SRT stands for SubRip text file format, which is a file for storing subtitles. This is a Ruby library for manipulating SRT files.
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README.md

SRT

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SRT stands for SubRip text file format, which is a file for storing subtitles; This is a Ruby library for manipulating SRT files. Current functionality includes parsing, appending, splitting and timeshifting (constant, progressive and framerate-based).

Installation

Add this line to your application's Gemfile:

gem 'srt'

And then execute:

$ bundle

Or install it yourself as:

$ gem install srt

Usage

You can parse an SRT file with the following code:

  file = SRT::File.parse(File.new("MY_SRT_FILENAME.srt"))
  file.lines.each do |line|
    puts line.text.join(" ")
  end

Each line exposes the following methods/members:

  • sequence The incrementing subtitle ID (starts at 1)
  • text An Array holding one or multiple lines of text.
  • start_time The subtitle start timecode in seconds as a float
  • end_time The subtitle end timecode in seconds as a float
  • time_str Returns a timecode string of the form "00:53:35,558 --> 00:53:36,556"
  • display_coordinates Optional display coordinates of the form "X1:100 X2:600 Y1:100 Y2:400"

Appending

  part2 = SRT::File.parse(File.new("PART2_FILENAME.srt"))
  file.append( "00:53:57,000" => part2 ) # Append subtitles from part2 starting at 00:53:57

The method append can be used to merge two subtitle files into one (e.g. two parts from a 2-cd video). Pass a hash with the key being either the end timecode of the corresponding video of the subtitle being appended to or the timespan between the last subtitle and the end of that video and the value being another SRT::File. The timecodes of the appended subtitles are shifted so they start at the right point in your merged video as well.

Example options for the timespan variant: { "+3.56s" => part2 }

Splitting

  parts = file.split( :at => "01:09:24,000" ) # Split the file in two at 01:09:24

The method split splits your subtitles at one (or more) points and returns an array of two (or more) instances of SRT::File. By default, the timecodes of the split parts are relatively shifted towards their beginnings (to line up with correspondingly split multi-part video); By additionally passing :timeshift => false you can prevent that behaviour and retain the original timecodes for each split part.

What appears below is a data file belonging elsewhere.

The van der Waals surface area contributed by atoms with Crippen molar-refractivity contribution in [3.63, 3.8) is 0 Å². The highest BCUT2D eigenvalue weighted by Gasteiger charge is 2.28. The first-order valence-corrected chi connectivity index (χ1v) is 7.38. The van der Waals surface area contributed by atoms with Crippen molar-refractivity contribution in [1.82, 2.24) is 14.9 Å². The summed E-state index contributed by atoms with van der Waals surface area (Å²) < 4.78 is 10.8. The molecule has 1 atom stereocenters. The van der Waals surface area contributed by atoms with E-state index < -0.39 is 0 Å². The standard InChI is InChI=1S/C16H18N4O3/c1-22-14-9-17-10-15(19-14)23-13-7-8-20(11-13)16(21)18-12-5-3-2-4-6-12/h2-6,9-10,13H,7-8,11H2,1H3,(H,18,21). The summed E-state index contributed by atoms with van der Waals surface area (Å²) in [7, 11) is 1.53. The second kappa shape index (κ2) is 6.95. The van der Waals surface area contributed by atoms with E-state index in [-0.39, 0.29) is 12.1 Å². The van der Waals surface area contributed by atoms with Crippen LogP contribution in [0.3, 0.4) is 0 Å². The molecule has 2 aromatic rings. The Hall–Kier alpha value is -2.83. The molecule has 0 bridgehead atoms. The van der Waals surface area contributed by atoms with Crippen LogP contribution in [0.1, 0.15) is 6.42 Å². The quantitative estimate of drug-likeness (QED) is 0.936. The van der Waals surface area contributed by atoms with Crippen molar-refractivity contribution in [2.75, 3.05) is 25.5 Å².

Pass the option :renumber => false to prevent the line sequence number from being reset for a segment.

  parts = file.split( :at => "01:09:24,000", :renumber => false ) # Split the file in two at 01:09:24 but do not reset the sequence number on the second part

Example options for a multi-split: { :at => ["00:19:24,500", "01:32:09,120", ...] }

Optionally, for multi-splitting, you can pass a ":every" option to split the subtitles at a fixed interval.

  parts = file.split( :every => "00:01:00,000" ) # Split the file every 1 minute

Note that the options :at and :every are mutually exclusive, and :at takes precedence.

Timeshifting

The method timeshift takes a hash and supports three different modes of timecode processing:

Constant timeshift

  file.timeshift( :all => "-2.5s" ) # Shift all subtitles so they show up 2.5 seconds earlier

Simply pass a hash of the form :all => "[+|-][amount][h|m|s|ms]" Other example options, e.g.: :all => "+1.34m", :all => "0.15h", :all => "90ms"

Progressive timeshift

  file.timeshift({ "#1" => "00:02:12,000", "#843" => "01:38:06,000" }) # Correct drifting-out-of-sync

This example call would shift the first subtitle to 00:02:12, the last subtitle (assuming here that #843 is the last one in your file) to 01:38:06, and all the ones before, after, and in between those two reference points seamlessly to their own resulting earlier or later begin times.

To make this work pass two origin timecode => target timecode pairs, where the origin timecodes can be supplied as:

  • float providing the raw timecode in seconds, e.g.: 195.65
  • "[hh]:[mm]:[ss],[ms]" string, which is a timecode in SRT notation, e.g.: "00:02:12,000"
  • "#[id]" string, which references the timecode of the subtitle with the supplied id, e.g.: "#317"

... and the target timecodes can be supplied as:

  • float providing the raw timecode in seconds, e.g.: 3211.3
  • "[hh]:[mm]:[ss],[ms]" string, which is a timecode in SRT notation, e.g.: "01:01:03,300"
  • "[+/-][amount][h|m|s|ms]" string, describing the amount by which to shift the origin timecode, e.g.: "+1.5s"

So for example: { "00:00:51,400" => "+13s", "01:12:44,320" => "+2.436m" }

This method can be used to fix subtitles that are at different times differently out of sync, and comes in handy especially if you have no idea what framerate your video or the video for which your subtitles were created for is using - you just need to find two matching reference points in your video and subtitles.

Framerate-based timeshift

  file.timeshift( "25fps" => "23.976fps" ) # Scale timecodes from 25fps to 23.976fps

For a framerate-based timeshift pass a hash of the form "[old]fps" => "[new]fps"

This is usually only useful if you have some background information about the designated framerates of your video and subtitles.

Contributing

  1. Fork it
  2. Create your feature branch (git checkout -b my-new-feature)
  3. Commit your changes (git commit -am 'Added some feature')
  4. Push to the branch (git push origin my-new-feature)
  5. Create new Pull Request